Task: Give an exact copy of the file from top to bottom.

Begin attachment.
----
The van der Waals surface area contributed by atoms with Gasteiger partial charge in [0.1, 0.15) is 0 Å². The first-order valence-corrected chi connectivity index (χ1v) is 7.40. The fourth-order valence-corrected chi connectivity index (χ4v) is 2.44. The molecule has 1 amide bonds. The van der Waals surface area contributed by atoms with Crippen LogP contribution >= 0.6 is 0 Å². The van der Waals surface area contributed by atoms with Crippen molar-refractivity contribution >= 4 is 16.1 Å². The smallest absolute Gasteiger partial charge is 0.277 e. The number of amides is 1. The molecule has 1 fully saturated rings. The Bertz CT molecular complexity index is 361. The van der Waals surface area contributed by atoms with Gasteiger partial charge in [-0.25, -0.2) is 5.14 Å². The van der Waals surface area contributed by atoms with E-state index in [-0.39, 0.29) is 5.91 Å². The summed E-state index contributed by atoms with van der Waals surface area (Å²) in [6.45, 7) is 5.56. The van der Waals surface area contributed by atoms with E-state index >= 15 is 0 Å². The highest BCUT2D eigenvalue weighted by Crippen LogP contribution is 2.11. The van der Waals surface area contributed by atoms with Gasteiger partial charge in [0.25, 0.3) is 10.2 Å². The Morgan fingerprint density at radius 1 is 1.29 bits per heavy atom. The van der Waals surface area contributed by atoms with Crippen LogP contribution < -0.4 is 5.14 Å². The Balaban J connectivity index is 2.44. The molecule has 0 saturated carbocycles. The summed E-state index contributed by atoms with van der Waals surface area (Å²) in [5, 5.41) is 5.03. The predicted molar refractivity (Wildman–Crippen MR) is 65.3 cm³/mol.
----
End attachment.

The van der Waals surface area contributed by atoms with Gasteiger partial charge in [0.1, 0.15) is 0 Å². The first-order valence-corrected chi connectivity index (χ1v) is 7.40. The fourth-order valence-corrected chi connectivity index (χ4v) is 2.44. The molecule has 1 amide bonds. The van der Waals surface area contributed by atoms with Crippen LogP contribution >= 0.6 is 0 Å². The van der Waals surface area contributed by atoms with Crippen molar-refractivity contribution >= 4 is 16.1 Å². The smallest absolute Gasteiger partial charge is 0.277 e. The number of amides is 1. The molecule has 1 fully saturated rings. The Bertz CT molecular complexity index is 361. The van der Waals surface area contributed by atoms with Gasteiger partial charge in [-0.25, -0.2) is 5.14 Å². The van der Waals surface area contributed by atoms with E-state index in [-0.39, 0.29) is 5.91 Å². The summed E-state index contributed by atoms with van der Waals surface area (Å²) in [6.45, 7) is 5.56. The van der Waals surface area contributed by atoms with E-state index >= 15 is 0 Å². The highest BCUT2D eigenvalue weighted by Crippen LogP contribution is 2.11. The van der Waals surface area contributed by atoms with Gasteiger partial charge in [0.25, 0.3) is 10.2 Å². The Morgan fingerprint density at radius 1 is 1.29 bits per heavy atom. The van der Waals surface area contributed by atoms with Crippen LogP contribution < -0.4 is 5.14 Å². The Balaban J connectivity index is 2.44. The molecule has 0 saturated carbocycles. The summed E-state index contributed by atoms with van der Waals surface area (Å²) in [5, 5.41) is 5.03. The predicted molar refractivity (Wildman–Crippen MR) is 65.3 cm³/mol.